Fitzsimons brings passion to his story telling. He is unashamedly more the story teller; less the writer. More the playwright; less the historian. He writes his books in the present tense. He quotes directly from newspapers, diaries and letters of the time. This is the sort of book you can pick up and read aloud. He aims to bring history alive and if his style gets more people reading history, then that can only be a good thing.
But I am afraid Fitzy that I am going to gloss over all your work on the background to this great expedition through Australia’s heart, how Burke got the gig to lead it and its triumphant departure (complete with camels) from Melbourne’s Royal Park. I am going to skip over the whole South Australia v Victoria thing (John McDouall Stuart was making a rival trek from South Australia), the discontent amongst the men on the expedition (to the point where Burke even challenged the guy in charge of the camels to a duel) and their constant battle against the harsh conditions of the Australian bush. I won’t challenge whether they really made it to the Gulf……everybody seems happy they made it to the tidal bit – not the open ocean. I won’t mention the famous DIG tree, how the aboriginals at Cooper’s Creek kept one very fortunate explorer alive, the Royal Commission or the state funerals of Burke & Wills.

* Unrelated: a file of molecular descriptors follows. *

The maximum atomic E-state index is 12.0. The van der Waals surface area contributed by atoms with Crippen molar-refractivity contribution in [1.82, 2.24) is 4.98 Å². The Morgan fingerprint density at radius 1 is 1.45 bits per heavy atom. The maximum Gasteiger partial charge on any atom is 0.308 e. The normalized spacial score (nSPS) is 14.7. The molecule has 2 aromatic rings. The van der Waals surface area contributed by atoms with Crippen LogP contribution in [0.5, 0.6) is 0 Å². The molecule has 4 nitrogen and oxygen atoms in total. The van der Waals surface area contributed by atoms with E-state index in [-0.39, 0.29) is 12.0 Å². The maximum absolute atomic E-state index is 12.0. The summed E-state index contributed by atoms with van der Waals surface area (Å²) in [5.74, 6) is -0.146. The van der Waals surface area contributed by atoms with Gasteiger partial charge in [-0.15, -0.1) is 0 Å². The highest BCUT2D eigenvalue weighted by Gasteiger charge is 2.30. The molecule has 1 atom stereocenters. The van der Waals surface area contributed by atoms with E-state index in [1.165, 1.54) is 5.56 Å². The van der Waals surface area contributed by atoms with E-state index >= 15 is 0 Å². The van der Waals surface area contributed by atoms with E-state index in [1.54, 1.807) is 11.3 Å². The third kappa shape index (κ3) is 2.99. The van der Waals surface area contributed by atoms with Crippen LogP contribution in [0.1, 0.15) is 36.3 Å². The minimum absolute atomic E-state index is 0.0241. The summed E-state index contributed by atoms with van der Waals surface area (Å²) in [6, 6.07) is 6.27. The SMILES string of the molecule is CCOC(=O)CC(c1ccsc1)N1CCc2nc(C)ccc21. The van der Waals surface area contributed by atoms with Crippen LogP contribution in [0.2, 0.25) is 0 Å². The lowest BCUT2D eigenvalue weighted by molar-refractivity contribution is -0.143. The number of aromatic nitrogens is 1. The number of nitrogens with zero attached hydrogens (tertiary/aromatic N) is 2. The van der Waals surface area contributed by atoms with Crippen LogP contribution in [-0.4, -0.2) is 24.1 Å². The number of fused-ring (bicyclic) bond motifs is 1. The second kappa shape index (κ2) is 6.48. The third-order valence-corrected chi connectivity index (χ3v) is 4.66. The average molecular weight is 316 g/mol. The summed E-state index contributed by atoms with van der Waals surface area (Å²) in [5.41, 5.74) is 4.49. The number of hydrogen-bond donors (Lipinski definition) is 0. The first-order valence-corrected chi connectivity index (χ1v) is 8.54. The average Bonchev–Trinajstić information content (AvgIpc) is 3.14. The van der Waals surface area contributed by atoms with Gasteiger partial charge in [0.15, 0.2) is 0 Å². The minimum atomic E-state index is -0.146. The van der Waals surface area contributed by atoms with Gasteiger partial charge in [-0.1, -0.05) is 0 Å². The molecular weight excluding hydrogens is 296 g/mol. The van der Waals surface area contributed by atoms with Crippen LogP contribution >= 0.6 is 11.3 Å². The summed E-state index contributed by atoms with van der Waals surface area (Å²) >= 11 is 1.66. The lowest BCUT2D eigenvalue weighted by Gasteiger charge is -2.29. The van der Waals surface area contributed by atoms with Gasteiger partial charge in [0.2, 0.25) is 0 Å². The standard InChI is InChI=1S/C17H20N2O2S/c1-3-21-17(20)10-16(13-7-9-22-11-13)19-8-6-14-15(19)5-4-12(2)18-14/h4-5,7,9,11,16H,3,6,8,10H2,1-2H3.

Did Burke & Wills beat Mr B?
There is just no way Fitzy I am going to review the whole of your STONKING BIG BOOK! I am only going to review…………………………. the back of the dustcover.
But a very poignant back cover it is. In fact, I think this is the essence of the Burke & Wills story:
“’They have left here today!’ he calls to the others…..when King puts his hand down above the ashes of the fire it is to find it still hot. There is even a tiny flame flickering from the end of one log! They must have left just hours ago.”
In my ignorance, I always thought these words must be referring to a search party sent out to find our intrepid explorers. No! John King (along with Charley Gray) had travelled to the Gulf with Burke and Wills as part of a smaller advance party.
You see Burke had decided to split his expedition group. A group was to stay at what was known as “the Depot” in Cooper’s Creek. They were to build a stockade in the middle of nowhere and protect the supplies from the aboriginals so that there was food for the advance party when it returned. William Brahe was in charge of this group.
Another group was to travel back to the town of Menindee on the Darling River to bring up further supplies. This group was led by a larrikin named William Wright. Burke had seen fit to appoint him third in command of the group, but until his appointment was approved by the Exploration Committee back in Melbourne, he decided to stay in Menindee for 2 months, before he set off following Burke & Wills’ fading tracks.